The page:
The carbon tax contains provisions that would potentially be popular with businesses and individual taxpayers and align with some of Trump's other priorities.
The bill's creators say their plan would raise $2.1 trillion over 10 years, part of which would go toward reducing corporate taxes. It would also underwrite a $900 billion refund for American taxpayers, equal to a $550 tax credit for individuals and $1,100 for couples.
The remaining revenue would fund $500 billion in matching benefits for Social Security recipients, veteran's programs beneficiaries and other retirees. The last $100 billion would go toward block grants to fund benefits for miners in coal country or coastal protection in seaside areas.
It's uncertain whether a benefits program for miners would appeal to Trump. Against strong evidence to the contrary, Trump has long argued that the coal industry can stage a comeback. Instead of devising a safety net for miners, he has put his efforts into promoting U.S. coal exports and repealing Obama-era regulations.
The Climate Leadership Council's plan is similar, but would pay all carbon tax revenue directly to Americans. They suggest a monthly dividend that would add up to about $2,000 in the first year for a family of four. Authors on the study, "The Conservative Case for Carbon Dividends," include Republican former Cabinet members James Baker III and George Shultz.
They put forward a starting fee on companies of $40 per ton of carbon dioxide emitted and include measures to further cut regulations.
Many businesses support a carbon tax, at least in part because it offers clarity on the costs they will face in the future. Major multinational companies, including Exxon Mobil, BP and General Motors, are members of the Climate Leadership Council.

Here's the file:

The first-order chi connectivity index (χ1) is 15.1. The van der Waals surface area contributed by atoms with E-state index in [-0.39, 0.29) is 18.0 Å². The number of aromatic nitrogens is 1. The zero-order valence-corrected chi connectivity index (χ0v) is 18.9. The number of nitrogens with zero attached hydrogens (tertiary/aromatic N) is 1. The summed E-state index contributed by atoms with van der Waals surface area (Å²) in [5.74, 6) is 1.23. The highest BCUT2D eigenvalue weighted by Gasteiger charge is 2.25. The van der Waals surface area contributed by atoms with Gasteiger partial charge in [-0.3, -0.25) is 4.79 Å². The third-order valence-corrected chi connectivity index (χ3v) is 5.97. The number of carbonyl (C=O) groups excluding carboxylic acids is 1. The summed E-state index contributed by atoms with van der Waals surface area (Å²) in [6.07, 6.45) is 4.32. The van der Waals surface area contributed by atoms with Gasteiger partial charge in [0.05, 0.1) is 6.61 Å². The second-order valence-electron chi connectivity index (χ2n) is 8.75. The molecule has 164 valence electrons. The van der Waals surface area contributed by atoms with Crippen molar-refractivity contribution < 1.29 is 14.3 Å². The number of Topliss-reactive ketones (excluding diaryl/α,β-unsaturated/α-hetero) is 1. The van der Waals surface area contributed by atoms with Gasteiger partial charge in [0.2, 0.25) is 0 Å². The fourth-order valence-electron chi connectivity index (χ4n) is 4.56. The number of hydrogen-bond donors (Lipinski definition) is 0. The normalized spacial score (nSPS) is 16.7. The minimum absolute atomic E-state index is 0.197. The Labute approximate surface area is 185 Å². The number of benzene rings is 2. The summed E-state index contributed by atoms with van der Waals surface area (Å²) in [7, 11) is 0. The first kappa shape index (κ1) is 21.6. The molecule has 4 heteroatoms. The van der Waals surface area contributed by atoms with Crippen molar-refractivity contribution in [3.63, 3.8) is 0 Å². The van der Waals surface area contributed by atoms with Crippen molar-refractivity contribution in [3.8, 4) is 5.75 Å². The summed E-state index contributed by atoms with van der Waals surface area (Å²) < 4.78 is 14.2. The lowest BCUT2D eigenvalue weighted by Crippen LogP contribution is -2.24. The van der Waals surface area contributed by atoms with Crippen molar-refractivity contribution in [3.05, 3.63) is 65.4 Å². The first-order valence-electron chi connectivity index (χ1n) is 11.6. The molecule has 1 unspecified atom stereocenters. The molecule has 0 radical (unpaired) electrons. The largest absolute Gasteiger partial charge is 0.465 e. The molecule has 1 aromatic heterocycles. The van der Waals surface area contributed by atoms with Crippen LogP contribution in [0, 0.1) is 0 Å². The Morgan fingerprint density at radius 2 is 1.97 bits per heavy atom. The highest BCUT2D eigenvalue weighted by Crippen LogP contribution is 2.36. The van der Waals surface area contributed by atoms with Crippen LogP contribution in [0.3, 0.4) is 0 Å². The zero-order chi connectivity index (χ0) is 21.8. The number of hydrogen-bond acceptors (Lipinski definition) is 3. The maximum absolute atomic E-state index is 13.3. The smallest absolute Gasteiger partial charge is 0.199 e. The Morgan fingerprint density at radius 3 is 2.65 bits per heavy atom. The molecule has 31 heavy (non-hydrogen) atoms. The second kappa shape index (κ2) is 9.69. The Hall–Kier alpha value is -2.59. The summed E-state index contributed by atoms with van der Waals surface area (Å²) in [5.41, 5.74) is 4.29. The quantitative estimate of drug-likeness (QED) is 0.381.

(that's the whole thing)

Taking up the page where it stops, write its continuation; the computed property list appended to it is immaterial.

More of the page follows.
Whitehouse told the conservative American Enterprise Institute he was open to reviewing rules that could become unnecessary if Congress passes a carbon tax.
"Senator Schatz and I extend an open hand and olive limb. Find Senator Schatz and me a Republican to negotiate with. Then let's talk about the economics. Let's talk about the revenue," he said.
Both plans would impose a cost on energy-intensive goods — those that cause pollution in the process of being manufactured — when they're imported from countries that do not put a price on carbon emissions, or have weak systems. That potentially plays into Trump's tendency toward protectionist policies.
Baker and others presented the plan in February to Gary Cohn, the director of the National Economic Council, who is taking the lead on Trump's tax effort along with Treasury Secretary Steven Mnuchin. The Climate Leadership Council has scheduled meetings on Capitol Hill to push its plan, according to Sigal.
Whitehouse and Schatz also plan this fall to highlight the potential of a carbon fee to lower tax rates without "exploding the deficit," said Rich Davidson, deputy communications director for Whitehouse.
"When the carbon fee crosses a threshold of real possibility, it will attract support from groups that will enjoy lower rates, as well as those who see it as a last best hope against climate calamity," he told CNBC.